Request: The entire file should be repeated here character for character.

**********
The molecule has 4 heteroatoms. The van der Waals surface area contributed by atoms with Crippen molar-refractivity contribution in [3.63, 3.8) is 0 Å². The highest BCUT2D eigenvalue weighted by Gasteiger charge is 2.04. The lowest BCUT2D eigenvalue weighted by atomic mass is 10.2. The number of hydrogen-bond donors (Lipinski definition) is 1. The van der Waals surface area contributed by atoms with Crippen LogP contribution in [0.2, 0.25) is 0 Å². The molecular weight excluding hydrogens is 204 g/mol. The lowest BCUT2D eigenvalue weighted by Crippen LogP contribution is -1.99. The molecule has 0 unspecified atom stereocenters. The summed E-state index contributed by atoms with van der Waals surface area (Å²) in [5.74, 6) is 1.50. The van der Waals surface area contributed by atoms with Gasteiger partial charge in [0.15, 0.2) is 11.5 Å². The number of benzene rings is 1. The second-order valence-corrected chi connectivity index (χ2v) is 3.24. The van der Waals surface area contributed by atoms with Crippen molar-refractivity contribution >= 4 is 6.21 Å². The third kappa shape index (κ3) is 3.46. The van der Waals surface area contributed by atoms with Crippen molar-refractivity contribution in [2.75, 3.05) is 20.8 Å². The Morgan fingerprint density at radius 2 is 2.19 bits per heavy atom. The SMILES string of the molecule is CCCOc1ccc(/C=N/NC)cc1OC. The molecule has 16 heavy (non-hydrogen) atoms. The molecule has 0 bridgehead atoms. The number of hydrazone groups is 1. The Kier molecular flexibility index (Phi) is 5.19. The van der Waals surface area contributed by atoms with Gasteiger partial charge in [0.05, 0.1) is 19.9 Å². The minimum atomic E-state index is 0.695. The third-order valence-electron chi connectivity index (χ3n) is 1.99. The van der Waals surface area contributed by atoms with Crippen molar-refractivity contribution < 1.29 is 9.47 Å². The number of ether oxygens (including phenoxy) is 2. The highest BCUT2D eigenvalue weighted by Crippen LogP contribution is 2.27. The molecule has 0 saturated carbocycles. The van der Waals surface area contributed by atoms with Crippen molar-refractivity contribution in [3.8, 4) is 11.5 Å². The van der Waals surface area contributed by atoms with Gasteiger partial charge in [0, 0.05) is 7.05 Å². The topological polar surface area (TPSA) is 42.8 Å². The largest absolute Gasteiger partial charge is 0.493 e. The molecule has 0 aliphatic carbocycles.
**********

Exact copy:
The molecule has 4 heteroatoms. The van der Waals surface area contributed by atoms with Crippen molar-refractivity contribution in [3.63, 3.8) is 0 Å². The highest BCUT2D eigenvalue weighted by Gasteiger charge is 2.04. The lowest BCUT2D eigenvalue weighted by atomic mass is 10.2. The number of hydrogen-bond donors (Lipinski definition) is 1. The van der Waals surface area contributed by atoms with Crippen LogP contribution in [0.2, 0.25) is 0 Å². The molecular weight excluding hydrogens is 204 g/mol. The lowest BCUT2D eigenvalue weighted by Crippen LogP contribution is -1.99. The molecule has 0 unspecified atom stereocenters. The summed E-state index contributed by atoms with van der Waals surface area (Å²) in [5.74, 6) is 1.50. The van der Waals surface area contributed by atoms with Gasteiger partial charge in [0.15, 0.2) is 11.5 Å². The number of benzene rings is 1. The second-order valence-corrected chi connectivity index (χ2v) is 3.24. The van der Waals surface area contributed by atoms with Crippen molar-refractivity contribution >= 4 is 6.21 Å². The third kappa shape index (κ3) is 3.46. The van der Waals surface area contributed by atoms with Crippen molar-refractivity contribution in [2.75, 3.05) is 20.8 Å². The Morgan fingerprint density at radius 2 is 2.19 bits per heavy atom. The SMILES string of the molecule is CCCOc1ccc(/C=N/NC)cc1OC. The molecule has 16 heavy (non-hydrogen) atoms. The molecule has 0 bridgehead atoms. The number of hydrazone groups is 1. The Kier molecular flexibility index (Phi) is 5.19. The van der Waals surface area contributed by atoms with Gasteiger partial charge in [0.05, 0.1) is 19.9 Å². The minimum atomic E-state index is 0.695. The third-order valence-electron chi connectivity index (χ3n) is 1.99. The van der Waals surface area contributed by atoms with Crippen molar-refractivity contribution < 1.29 is 9.47 Å². The number of ether oxygens (including phenoxy) is 2. The highest BCUT2D eigenvalue weighted by Crippen LogP contribution is 2.27. The molecule has 0 saturated carbocycles. The van der Waals surface area contributed by atoms with Crippen molar-refractivity contribution in [3.8, 4) is 11.5 Å². The van der Waals surface area contributed by atoms with Gasteiger partial charge in [0, 0.05) is 7.05 Å². The topological polar surface area (TPSA) is 42.8 Å². The largest absolute Gasteiger partial charge is 0.493 e. The molecule has 0 aliphatic carbocycles.